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Noxious Weeds


Purple loosestrife/Lythrum (Lythrum salicaria L.)

Loosestrife family (Lythraceae

Composite photo of Purple loosestrife

 

GROWTH HABIT:
This rhizomatous perennial grows erect stems, often 6 to 8 feet (1.8-2.4 m) tall. It usually occupies moist or marshy sites, but once established tolerates intermittently dry areas. 
LEAVES: The leaves are simple, entire, and grow opposite each other or are whorled along the stem.
FLOWERS:
Rose-purple flowers have 5 to 7 petals and are arranged in long vertical racemes at the end of the stems. They are very showy mid-summer to fall.
SEEDS:
The small seeds, less than 1/16 inch (1 mm), are dark. This is an aggressive weed in moist sites because of its stout roots and its tendency to spread and propagate from seed and rhizomes.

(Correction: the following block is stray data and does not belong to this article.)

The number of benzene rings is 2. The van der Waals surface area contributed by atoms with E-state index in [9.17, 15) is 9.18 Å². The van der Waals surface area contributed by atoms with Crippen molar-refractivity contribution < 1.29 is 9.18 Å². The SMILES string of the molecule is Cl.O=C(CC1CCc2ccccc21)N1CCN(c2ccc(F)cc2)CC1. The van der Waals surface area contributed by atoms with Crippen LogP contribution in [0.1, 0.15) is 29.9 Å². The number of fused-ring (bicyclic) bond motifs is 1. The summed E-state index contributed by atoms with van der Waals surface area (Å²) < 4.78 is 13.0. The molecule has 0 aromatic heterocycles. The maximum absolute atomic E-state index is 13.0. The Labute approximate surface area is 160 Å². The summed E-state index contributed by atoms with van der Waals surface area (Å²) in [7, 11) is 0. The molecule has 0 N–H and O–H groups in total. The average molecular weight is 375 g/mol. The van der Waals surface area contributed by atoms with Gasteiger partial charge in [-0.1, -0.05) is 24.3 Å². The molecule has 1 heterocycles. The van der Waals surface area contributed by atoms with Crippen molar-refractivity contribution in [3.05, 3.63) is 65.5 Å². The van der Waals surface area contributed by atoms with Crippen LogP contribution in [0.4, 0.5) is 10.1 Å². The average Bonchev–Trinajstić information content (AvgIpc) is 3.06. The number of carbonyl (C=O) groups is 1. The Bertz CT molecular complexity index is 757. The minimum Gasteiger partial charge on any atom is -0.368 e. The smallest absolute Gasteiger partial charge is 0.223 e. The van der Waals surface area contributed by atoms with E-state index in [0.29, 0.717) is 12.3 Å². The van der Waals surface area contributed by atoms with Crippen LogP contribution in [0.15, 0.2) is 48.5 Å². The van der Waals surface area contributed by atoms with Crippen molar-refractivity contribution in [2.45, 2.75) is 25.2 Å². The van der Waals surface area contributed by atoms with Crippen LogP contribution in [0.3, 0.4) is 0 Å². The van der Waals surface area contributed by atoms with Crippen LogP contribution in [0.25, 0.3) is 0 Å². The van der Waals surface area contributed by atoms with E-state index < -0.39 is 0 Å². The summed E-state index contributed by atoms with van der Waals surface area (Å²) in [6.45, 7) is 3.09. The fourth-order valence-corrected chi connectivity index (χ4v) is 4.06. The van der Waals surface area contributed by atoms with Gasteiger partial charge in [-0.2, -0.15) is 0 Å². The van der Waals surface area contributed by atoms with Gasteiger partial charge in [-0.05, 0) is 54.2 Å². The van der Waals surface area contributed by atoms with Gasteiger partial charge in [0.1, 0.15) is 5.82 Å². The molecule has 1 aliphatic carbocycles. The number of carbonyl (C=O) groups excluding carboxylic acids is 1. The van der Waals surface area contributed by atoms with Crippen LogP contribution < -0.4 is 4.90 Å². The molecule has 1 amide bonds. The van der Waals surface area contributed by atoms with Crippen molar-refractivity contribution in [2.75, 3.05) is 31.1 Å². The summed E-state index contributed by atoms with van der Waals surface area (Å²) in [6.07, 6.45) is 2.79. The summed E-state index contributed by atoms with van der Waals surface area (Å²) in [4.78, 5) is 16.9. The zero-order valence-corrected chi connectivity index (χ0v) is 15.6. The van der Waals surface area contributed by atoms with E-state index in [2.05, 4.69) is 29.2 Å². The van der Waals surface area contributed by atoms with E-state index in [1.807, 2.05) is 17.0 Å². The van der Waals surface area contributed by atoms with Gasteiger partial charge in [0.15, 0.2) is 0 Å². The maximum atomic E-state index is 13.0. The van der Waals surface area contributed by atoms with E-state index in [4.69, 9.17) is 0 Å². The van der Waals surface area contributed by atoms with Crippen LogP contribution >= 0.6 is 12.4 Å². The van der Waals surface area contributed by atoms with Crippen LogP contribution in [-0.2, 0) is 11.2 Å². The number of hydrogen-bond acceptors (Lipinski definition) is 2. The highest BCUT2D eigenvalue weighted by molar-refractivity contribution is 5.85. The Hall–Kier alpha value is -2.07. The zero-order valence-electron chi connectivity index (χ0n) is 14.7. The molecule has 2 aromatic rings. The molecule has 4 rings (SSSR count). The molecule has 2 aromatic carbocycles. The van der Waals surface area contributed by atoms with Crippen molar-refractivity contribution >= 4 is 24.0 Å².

OTHER:
Purple loosestrife is an introduced European ornamental. It has escaped to infest aquatic sites - streambanks, shorelines of shallow ponds and reservoirs, canals and ditches where it impedes water flow. Habitat for wildlife is greatly reduced. Many states have declared Purple loosestrife a noxious weed. The Nevada Division of Agriculture has requested nurseries stop selling it as an ornamental.
KEY CHARACTERS:
  • Showy rose-purple flowers bloom in long vertical racemes.
  • Lance-shaped leaves have smooth margins.
Distribution:Common in Nevada